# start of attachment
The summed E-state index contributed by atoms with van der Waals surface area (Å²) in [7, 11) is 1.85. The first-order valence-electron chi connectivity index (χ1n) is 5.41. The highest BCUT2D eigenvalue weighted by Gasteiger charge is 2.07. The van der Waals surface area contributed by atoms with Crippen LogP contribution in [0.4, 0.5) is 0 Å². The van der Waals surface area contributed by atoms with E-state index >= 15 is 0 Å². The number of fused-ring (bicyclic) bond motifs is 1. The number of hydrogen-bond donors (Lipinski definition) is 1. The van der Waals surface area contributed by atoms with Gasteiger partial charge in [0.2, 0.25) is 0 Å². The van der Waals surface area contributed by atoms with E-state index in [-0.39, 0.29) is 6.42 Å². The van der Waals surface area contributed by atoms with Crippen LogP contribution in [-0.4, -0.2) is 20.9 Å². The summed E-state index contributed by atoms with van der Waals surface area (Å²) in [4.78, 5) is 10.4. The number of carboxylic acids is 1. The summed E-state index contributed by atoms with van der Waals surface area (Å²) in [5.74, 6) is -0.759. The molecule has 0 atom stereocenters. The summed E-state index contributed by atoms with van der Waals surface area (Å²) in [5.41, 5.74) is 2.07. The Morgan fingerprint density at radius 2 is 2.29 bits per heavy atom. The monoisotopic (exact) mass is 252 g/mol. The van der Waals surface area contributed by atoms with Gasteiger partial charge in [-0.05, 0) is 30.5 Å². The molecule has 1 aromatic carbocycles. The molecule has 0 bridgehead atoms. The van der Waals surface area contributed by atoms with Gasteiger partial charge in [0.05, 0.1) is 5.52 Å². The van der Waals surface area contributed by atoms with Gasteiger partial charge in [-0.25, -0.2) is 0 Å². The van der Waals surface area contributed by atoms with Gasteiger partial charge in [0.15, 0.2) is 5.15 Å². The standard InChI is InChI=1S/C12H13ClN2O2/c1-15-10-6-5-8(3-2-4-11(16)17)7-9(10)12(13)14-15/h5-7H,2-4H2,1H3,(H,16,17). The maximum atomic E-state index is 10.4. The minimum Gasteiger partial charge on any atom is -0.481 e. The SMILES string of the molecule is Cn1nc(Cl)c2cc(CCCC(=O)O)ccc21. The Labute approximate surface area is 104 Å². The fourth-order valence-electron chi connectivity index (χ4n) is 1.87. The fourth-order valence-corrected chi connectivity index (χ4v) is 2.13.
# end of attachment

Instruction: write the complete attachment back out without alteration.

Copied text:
The summed E-state index contributed by atoms with van der Waals surface area (Å²) in [7, 11) is 1.85. The first-order valence-electron chi connectivity index (χ1n) is 5.41. The highest BCUT2D eigenvalue weighted by Gasteiger charge is 2.07. The van der Waals surface area contributed by atoms with Crippen LogP contribution in [0.4, 0.5) is 0 Å². The van der Waals surface area contributed by atoms with E-state index >= 15 is 0 Å². The number of fused-ring (bicyclic) bond motifs is 1. The number of hydrogen-bond donors (Lipinski definition) is 1. The van der Waals surface area contributed by atoms with Gasteiger partial charge in [0.2, 0.25) is 0 Å². The van der Waals surface area contributed by atoms with E-state index in [-0.39, 0.29) is 6.42 Å². The van der Waals surface area contributed by atoms with Crippen LogP contribution in [-0.4, -0.2) is 20.9 Å². The summed E-state index contributed by atoms with van der Waals surface area (Å²) in [4.78, 5) is 10.4. The number of carboxylic acids is 1. The summed E-state index contributed by atoms with van der Waals surface area (Å²) in [5.74, 6) is -0.759. The molecule has 0 atom stereocenters. The summed E-state index contributed by atoms with van der Waals surface area (Å²) in [5.41, 5.74) is 2.07. The Morgan fingerprint density at radius 2 is 2.29 bits per heavy atom. The monoisotopic (exact) mass is 252 g/mol. The van der Waals surface area contributed by atoms with Gasteiger partial charge in [-0.05, 0) is 30.5 Å². The molecule has 1 aromatic carbocycles. The molecule has 0 bridgehead atoms. The van der Waals surface area contributed by atoms with Gasteiger partial charge in [0.05, 0.1) is 5.52 Å². The van der Waals surface area contributed by atoms with Gasteiger partial charge in [-0.25, -0.2) is 0 Å². The van der Waals surface area contributed by atoms with Gasteiger partial charge in [0.15, 0.2) is 5.15 Å². The standard InChI is InChI=1S/C12H13ClN2O2/c1-15-10-6-5-8(3-2-4-11(16)17)7-9(10)12(13)14-15/h5-7H,2-4H2,1H3,(H,16,17). The maximum atomic E-state index is 10.4. The minimum Gasteiger partial charge on any atom is -0.481 e. The SMILES string of the molecule is Cn1nc(Cl)c2cc(CCCC(=O)O)ccc21. The Labute approximate surface area is 104 Å². The fourth-order valence-electron chi connectivity index (χ4n) is 1.87. The fourth-order valence-corrected chi connectivity index (χ4v) is 2.13.